Encryption of Credit Card files

Discussion in 'Security Software' started by The Poster, Jan 16, 2006.

  1. The Poster

    The Poster Guest

    G/Day Forum,

    We are working on complying with the Visa/MAsterCard Payment Card Industry
    Data Security Standard (PCI DSS). As part of this we need to imply the
    following controls on the storage of credit card data:

    to encrypt data at a folder level - that is all of the containing folders
    and files
    to allow for split knowledge of encryption keys and management thereof
    to allow for strong encryption support (algorithms like 3DES, AES, etc)
    a mechanism for automating the encryption process on a daily basis - this is
    coincide with a backup cycle (no clear text credit card files get backed up
    onto tape)

    We are looking for a File/Folder encryption solution for a Windows 2000
    based file server (member of a Windows 2000 Domain) and a Windows 2003 based
    FTP Server (Standalone system), that will be used for storing Credit Card
    information.

    Your thoughts on any products that suit my requirements?

    Regards,

    Steve.
     
    The Poster, Jan 16, 2006
    #1
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  2. I don't follow. Do you mean so that no single person can decrypt the credit
    card information alone? Is that part of the PCI DSS requirements?
    Why would you not always encrypt the credit card numbers immediately instead
    of on a schedule? I would think this would be highly preferable.
    Windows EFS will do this. Make sure however that you 1) configure EFS
    securely according to best practices and 2) you MUST back up your encryption
    keys. You can meet the requirement if necessary of no single person being
    able to decrypt by encrypting using an account where two people each know
    half of the password. If you want other combinations of people to be able
    to decrypt the data, you could encrypt the data in different ways using
    different accounts where different people share the password. PGP, GPG and
    www.jetico.com are some other popular low-cost encryption programs that work
    similarly and may or may not meet your needs.

    Or you could have a developer program a custom solution that handles the
    data encryption / decryption and has a front-end that manages user
    authentication to see the decrypted data.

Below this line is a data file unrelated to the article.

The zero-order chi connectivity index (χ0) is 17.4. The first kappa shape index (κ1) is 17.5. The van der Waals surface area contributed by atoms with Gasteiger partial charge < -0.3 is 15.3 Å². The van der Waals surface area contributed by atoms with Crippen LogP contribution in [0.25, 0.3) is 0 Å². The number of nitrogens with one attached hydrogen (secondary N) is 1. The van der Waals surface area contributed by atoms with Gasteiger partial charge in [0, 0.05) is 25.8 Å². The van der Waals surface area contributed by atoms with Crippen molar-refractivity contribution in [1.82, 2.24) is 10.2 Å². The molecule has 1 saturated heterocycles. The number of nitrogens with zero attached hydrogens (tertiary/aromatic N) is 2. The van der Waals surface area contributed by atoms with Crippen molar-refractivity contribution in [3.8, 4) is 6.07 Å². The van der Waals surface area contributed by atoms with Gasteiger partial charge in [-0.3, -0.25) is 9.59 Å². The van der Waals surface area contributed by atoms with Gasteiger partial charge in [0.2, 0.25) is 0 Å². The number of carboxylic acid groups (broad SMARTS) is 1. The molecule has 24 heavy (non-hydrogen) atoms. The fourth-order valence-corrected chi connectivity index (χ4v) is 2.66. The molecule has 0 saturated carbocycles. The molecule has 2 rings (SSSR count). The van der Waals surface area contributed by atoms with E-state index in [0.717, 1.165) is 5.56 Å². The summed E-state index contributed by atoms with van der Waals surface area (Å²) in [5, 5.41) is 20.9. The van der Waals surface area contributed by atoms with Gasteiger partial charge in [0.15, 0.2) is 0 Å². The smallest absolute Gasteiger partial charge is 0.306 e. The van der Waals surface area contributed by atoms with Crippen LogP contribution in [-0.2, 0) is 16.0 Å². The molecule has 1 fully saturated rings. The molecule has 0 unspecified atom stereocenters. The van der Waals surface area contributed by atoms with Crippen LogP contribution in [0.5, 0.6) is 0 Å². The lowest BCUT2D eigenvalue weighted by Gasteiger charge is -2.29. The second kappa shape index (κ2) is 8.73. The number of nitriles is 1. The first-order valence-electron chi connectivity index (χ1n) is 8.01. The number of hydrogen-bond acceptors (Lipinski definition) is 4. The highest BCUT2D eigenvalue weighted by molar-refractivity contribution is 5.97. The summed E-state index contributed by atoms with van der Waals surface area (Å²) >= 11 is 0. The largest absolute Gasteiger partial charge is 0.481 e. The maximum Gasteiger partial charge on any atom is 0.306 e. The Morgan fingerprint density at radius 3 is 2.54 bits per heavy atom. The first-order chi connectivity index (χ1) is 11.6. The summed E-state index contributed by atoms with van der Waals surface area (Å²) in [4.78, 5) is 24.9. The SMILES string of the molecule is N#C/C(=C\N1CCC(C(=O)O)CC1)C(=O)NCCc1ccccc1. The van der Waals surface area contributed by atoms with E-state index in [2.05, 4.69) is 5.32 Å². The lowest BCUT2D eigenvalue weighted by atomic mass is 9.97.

Karl Levinson, mvp, Jan 16, 2006
    #2
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  3. You plan on storing this in files ? as opposed to in database ? and,
    more surprising to me, on a machine that has FTP active ?? !?

    Your interpretation of the guidance does not sound right when you say
    I thought it says never stored (anywhere) in the clear
     
    Roger Abell [MVP], Jan 16, 2006
    #3
  4. The Poster

    Ed Guest

    I'll echo Roger's comments. Aside from asking for product advice, it maybe
    worthwhile to review your architecture/goals.

    Storing credit card information implies that it will be retrieved for future
    use. Aside from normal retail operations like allowing customers to "save"
    payment information for a quicker checkout process on a subsequent sale,
    either by themselves online, or via telephone with a rep, the only other
    probable use is for some data mining - but I don't think you need the entire
    number to run reports based on credit cards.

    On a large scale, say you have multiple "local" locations that run their own
    localized sales/ops and then "batch" data into a central location (my guess
    for your FTP need), the question still remains, what is the purpose for
    including credit card information in such a batching process? I'll assume
    this is just to allow the scenario I mentioned - allowing customers
    easier/faster experience on a subsequent sale, they may have bought an item
    from Store A in CA, but can still have the same ease if they ordered through
    your web site or call center in NY or anywhere. In this case, the question
    which Roger already asked is, why FTP instead of a synchronized database? If
    you are at this scale of operations, then it would only be fitting to have
    the proper architecture for it.
     
    Ed, Jan 16, 2006
    #4
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